Raymond T. Thomas, 85, and Warren "Houston" Thomas, 81, both of Linton, dropped out of high school and joined the military as teenagers.
The brothers said they never thought they would see the day they received their high school diploma, but a newspaper article turned them to the direction of Linton teenager Joie Gadberry.
Gadberry, a Linton-Stockton High School senior, helped her grandfather Hubert Pitcher, a Korean War veteran, receive his diploma through the Department of Veterans Affairs Delayed High School Diploma Program.
"I told my wife since I got my diploma I am going to further my education, and I'm going to Purdue," Raymond Thomas said after receiving his diploma Monday night, causing the room to erupt with laughter.
Raymond Thomas would have graduated from Linton-Stockton High School in 1947, but he left school in an attempt to join the Navy.
"When I was 17, me and another boy (Wayne Denman) wanted to be in the military, so we signed up for the Navy in 1944. We went to Indianapolis to take the physical, and when it came to the eye test I missed one or two and they said I was color blind," Raymond explained.
He then entered the workforce, working at Crane until he was 18, and was drafted into the Army in 1945 to serve in World War II. Raymond admitted it was odd the Army did not find an issue with his supposedly being color blind.
Raymond Thomas served in the U.S. Army of Occupation in Italy, and was detached to the 34th Red Bull Division in the 34th Station Hospital in Rome.
Thomas received an Honorable Discharge in 1947 at Fort Dix, New Jersey. Upon returning home he worked for the Civil Service at the Crane Division of the Naval Surface Warfare Center for over 31 years in the Transportation Department.
He retired in 1976 and was honored with a plaque for his 30 years of federal service.
He also spent his time farming in both the grain and livestock business.
Thomas has a long line of graduates from Linton-Stockton High School in his family including his wife, Olga, who graduated in 1947. All five of his daughters, Peggy, Jeanne, Julie, Marsue and Cheri, are also LSHS graduates.
His great-grandson Dawson Kelm is a fourth grade student at Linton-Stockton Elementary.
Houston Thomas would have graduated from Linton-Stockton High School in 1951, but left in 1949 to join the workforce at the Linton Summit Coal Company.
In 1951, just six months after marrying his wife Betty, Houston Thomas was drafted into the Army to serve in the Korean War. He served with the 116th Engineer Combat Battalion, 19th Engineer Combat Group.
"It was the longest two years of my life. We were married in April and he left in October," Betty said.
Houston said despite not having interest in the military previously, he was proud to have served his country.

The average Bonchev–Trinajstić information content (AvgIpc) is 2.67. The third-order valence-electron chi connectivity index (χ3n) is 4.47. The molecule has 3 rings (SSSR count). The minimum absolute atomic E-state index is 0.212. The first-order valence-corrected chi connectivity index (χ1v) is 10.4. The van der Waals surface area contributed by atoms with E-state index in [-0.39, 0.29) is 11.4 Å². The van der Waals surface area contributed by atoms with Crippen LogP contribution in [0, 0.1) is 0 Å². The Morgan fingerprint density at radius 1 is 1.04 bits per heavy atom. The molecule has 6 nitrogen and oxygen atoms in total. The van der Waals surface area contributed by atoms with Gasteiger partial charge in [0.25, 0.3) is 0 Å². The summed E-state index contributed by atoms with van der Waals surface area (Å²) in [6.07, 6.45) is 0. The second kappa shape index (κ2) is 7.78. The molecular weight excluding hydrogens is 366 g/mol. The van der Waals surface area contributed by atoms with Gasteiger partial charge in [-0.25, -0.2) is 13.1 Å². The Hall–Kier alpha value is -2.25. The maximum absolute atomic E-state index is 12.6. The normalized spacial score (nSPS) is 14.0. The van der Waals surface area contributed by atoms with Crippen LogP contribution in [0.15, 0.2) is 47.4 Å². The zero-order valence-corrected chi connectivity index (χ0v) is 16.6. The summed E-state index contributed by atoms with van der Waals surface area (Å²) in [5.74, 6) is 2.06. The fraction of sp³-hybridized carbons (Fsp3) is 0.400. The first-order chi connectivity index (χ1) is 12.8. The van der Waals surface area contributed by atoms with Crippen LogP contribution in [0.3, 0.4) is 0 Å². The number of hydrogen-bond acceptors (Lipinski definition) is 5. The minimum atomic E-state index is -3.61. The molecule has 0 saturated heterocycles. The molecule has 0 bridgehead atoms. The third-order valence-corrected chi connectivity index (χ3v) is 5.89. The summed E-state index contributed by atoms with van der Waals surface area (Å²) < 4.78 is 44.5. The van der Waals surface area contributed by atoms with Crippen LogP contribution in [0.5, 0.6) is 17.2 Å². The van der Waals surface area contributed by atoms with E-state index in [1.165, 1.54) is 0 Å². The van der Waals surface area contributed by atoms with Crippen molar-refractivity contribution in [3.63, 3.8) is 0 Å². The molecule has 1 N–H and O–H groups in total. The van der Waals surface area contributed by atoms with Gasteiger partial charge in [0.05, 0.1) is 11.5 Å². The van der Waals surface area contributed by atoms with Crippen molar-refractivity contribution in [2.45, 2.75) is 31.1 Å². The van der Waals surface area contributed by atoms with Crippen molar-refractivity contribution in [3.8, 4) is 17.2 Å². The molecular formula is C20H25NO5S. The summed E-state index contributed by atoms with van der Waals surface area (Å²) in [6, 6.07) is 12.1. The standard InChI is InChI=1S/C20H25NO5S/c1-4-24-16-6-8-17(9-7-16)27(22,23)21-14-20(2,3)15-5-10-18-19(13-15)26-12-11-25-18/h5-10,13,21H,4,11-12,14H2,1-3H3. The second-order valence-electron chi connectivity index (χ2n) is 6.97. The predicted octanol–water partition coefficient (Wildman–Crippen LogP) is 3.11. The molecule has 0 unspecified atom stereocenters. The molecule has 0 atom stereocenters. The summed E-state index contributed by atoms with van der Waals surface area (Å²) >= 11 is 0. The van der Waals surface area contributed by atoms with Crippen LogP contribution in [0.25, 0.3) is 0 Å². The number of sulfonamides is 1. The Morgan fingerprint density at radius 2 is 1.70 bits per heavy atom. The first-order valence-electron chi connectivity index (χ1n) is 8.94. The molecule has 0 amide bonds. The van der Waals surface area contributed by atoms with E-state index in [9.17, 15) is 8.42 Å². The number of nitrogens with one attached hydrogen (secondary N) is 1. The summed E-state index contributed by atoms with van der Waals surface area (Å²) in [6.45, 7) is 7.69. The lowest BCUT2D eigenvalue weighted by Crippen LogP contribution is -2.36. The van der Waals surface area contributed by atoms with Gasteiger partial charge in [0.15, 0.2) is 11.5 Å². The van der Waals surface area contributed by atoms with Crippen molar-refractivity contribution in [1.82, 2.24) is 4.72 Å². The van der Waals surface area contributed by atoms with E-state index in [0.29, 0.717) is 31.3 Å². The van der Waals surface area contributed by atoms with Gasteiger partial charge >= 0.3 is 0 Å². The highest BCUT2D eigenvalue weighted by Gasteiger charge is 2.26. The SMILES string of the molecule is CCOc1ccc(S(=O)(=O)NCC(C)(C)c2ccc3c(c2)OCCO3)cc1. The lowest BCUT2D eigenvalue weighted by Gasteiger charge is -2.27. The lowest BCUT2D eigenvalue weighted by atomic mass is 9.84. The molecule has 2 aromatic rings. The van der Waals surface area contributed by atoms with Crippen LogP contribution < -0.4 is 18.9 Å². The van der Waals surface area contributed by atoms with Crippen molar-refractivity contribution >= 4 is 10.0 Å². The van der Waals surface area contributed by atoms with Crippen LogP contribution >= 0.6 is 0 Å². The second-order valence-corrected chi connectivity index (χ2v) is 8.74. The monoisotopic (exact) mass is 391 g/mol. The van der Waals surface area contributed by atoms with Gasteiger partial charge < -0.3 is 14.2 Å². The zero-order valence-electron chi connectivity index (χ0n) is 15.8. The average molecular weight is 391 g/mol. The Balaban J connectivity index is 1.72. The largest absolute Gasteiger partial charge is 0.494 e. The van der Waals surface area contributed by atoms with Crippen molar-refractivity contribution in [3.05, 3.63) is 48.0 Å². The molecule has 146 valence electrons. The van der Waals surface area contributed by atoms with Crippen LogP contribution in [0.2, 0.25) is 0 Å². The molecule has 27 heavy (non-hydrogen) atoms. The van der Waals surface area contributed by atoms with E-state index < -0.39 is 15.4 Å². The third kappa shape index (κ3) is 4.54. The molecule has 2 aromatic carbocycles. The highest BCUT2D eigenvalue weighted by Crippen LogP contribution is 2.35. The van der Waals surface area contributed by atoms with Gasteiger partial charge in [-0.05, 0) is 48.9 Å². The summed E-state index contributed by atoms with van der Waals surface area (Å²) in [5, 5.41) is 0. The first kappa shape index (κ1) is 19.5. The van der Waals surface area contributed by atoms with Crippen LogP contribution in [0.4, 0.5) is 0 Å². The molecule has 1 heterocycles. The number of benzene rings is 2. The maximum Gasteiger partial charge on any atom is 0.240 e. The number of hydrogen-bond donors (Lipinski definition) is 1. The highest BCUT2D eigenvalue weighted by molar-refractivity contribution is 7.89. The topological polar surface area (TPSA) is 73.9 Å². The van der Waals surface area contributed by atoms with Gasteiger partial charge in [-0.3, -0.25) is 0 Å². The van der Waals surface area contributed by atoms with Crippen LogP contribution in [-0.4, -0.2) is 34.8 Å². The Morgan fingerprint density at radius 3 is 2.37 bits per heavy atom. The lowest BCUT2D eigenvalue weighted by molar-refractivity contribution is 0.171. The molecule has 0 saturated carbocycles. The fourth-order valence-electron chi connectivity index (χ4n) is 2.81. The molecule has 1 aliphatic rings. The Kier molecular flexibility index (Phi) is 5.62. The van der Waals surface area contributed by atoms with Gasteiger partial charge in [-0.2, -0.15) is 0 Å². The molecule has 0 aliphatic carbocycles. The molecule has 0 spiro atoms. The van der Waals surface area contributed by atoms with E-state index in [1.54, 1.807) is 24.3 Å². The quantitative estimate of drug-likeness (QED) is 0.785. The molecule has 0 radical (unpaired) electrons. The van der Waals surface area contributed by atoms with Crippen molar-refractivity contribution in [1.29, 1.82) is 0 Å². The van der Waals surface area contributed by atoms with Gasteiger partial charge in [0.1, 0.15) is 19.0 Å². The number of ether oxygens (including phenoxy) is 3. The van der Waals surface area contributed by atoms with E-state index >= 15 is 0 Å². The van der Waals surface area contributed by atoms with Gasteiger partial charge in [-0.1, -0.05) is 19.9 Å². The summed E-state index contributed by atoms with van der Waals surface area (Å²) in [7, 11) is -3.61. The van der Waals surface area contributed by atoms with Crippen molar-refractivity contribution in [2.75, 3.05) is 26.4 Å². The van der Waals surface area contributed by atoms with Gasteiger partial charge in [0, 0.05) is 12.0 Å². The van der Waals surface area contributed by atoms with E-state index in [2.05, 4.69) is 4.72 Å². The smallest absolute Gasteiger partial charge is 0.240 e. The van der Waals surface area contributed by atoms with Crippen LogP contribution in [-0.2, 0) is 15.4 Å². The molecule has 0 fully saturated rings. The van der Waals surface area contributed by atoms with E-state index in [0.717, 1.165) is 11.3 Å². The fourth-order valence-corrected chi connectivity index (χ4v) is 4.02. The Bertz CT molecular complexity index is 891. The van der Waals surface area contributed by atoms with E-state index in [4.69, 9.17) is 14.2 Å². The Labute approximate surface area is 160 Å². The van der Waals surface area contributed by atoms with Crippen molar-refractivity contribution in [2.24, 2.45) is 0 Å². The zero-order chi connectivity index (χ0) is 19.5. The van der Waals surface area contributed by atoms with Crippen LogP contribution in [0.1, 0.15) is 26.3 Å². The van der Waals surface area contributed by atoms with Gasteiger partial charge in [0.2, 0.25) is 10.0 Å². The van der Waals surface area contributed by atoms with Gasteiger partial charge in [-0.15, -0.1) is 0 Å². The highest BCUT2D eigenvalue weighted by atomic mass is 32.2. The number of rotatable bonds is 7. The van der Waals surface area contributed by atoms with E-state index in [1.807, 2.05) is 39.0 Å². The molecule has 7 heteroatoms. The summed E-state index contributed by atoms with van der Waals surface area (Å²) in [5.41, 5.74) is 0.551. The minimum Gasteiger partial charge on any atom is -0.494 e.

"I'm glad I was I was in the service, and went to do what I was supposed to do," Houston said with a smile.
Thomas remembered the trip overseas very thoroughly, recalling being on a ship from California headed to Japan with 5,000 other members of the Army for 17 days.
Once his time in Korea was complete, he joined 2,500 men for a 34 day trip to Staten Island, noting the trip took longer because troops were also dropped off in Puerto Rico and Columbia.
"I left in 1953. We were the first ship to leave after the Armistice was signed," Houston said. "It was not easy to drop everything and leave, and have to go through basic training. But, I survived everything."
When Houston came home, the job he had hoped to return to was no longer in operation.
"When I came back, it (Linton Summit Coal Company) was shut down. I ended up working on the rail road and for Peabody Coal Mine for 30 years. I have been retired since 1989," Houston said.
He was even more honored to be able to revisit the Republic of South Korea in 1991, and be recognized for his time served.
"They treat you like a king ... They give us (veterans) the credit for it because we saved them from falling in the hands of communism," Houston Thomas recounted.
The brothers are ecstatic to finally receive their high school diploma, even after being awarded a certificate of complete at a Linton-Stockton Veterans Day program.
"Our dad (Albert Thomas), he wanted us all to have a high school diploma. There were nine of us, and they all had a diploma but us two," Raymond Thomas said. "Our dad went three years in high school and that was unheard of at that time."
Houston Thomas said the certificate of completion they received in 2003 was a great honor, but actually receiving his high school diploma was something he thought he would never see.
Gadberry said the opportunity has been eye opening for her, and has enjoyed getting to know the Thomas brothers.
"I am so thankful to have had this opportunity. It's definitely been a learning experience," Gadberry said.
If any veterans or their family members are interested in learning how to acquire the Delayed High School Diploma, contact Gadberry at 847-3913.